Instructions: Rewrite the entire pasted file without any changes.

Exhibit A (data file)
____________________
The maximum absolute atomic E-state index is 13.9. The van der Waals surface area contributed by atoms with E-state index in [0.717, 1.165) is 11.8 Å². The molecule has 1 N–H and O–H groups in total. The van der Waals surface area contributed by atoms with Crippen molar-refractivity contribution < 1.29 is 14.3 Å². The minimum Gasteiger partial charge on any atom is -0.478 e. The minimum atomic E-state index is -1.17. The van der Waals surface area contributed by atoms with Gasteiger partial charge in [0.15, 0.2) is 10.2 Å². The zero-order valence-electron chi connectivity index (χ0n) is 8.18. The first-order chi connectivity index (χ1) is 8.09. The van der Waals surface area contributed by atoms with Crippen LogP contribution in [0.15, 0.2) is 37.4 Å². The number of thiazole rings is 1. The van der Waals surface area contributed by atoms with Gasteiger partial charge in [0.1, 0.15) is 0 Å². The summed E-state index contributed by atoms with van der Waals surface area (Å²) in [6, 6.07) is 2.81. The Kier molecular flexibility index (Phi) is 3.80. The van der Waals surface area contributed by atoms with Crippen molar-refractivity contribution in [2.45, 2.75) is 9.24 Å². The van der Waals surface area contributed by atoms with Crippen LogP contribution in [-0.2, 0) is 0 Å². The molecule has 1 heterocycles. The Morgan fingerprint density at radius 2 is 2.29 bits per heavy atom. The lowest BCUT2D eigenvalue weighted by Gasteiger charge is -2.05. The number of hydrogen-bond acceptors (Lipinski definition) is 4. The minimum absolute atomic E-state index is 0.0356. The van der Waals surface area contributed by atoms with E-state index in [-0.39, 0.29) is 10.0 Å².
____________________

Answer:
The maximum absolute atomic E-state index is 13.9. The van der Waals surface area contributed by atoms with E-state index in [0.717, 1.165) is 11.8 Å². The molecule has 1 N–H and O–H groups in total. The van der Waals surface area contributed by atoms with Crippen molar-refractivity contribution < 1.29 is 14.3 Å². The minimum Gasteiger partial charge on any atom is -0.478 e. The minimum atomic E-state index is -1.17. The van der Waals surface area contributed by atoms with Gasteiger partial charge in [0.15, 0.2) is 10.2 Å². The zero-order valence-electron chi connectivity index (χ0n) is 8.18. The first-order chi connectivity index (χ1) is 8.09. The van der Waals surface area contributed by atoms with Crippen LogP contribution in [0.15, 0.2) is 37.4 Å². The number of thiazole rings is 1. The van der Waals surface area contributed by atoms with Gasteiger partial charge in [0.1, 0.15) is 0 Å². The summed E-state index contributed by atoms with van der Waals surface area (Å²) in [6, 6.07) is 2.81. The Kier molecular flexibility index (Phi) is 3.80. The van der Waals surface area contributed by atoms with Crippen molar-refractivity contribution in [2.45, 2.75) is 9.24 Å². The van der Waals surface area contributed by atoms with Crippen LogP contribution in [-0.2, 0) is 0 Å². The molecule has 1 heterocycles. The Morgan fingerprint density at radius 2 is 2.29 bits per heavy atom. The lowest BCUT2D eigenvalue weighted by Gasteiger charge is -2.05. The number of hydrogen-bond acceptors (Lipinski definition) is 4. The minimum absolute atomic E-state index is 0.0356. The van der Waals surface area contributed by atoms with E-state index in [-0.39, 0.29) is 10.0 Å².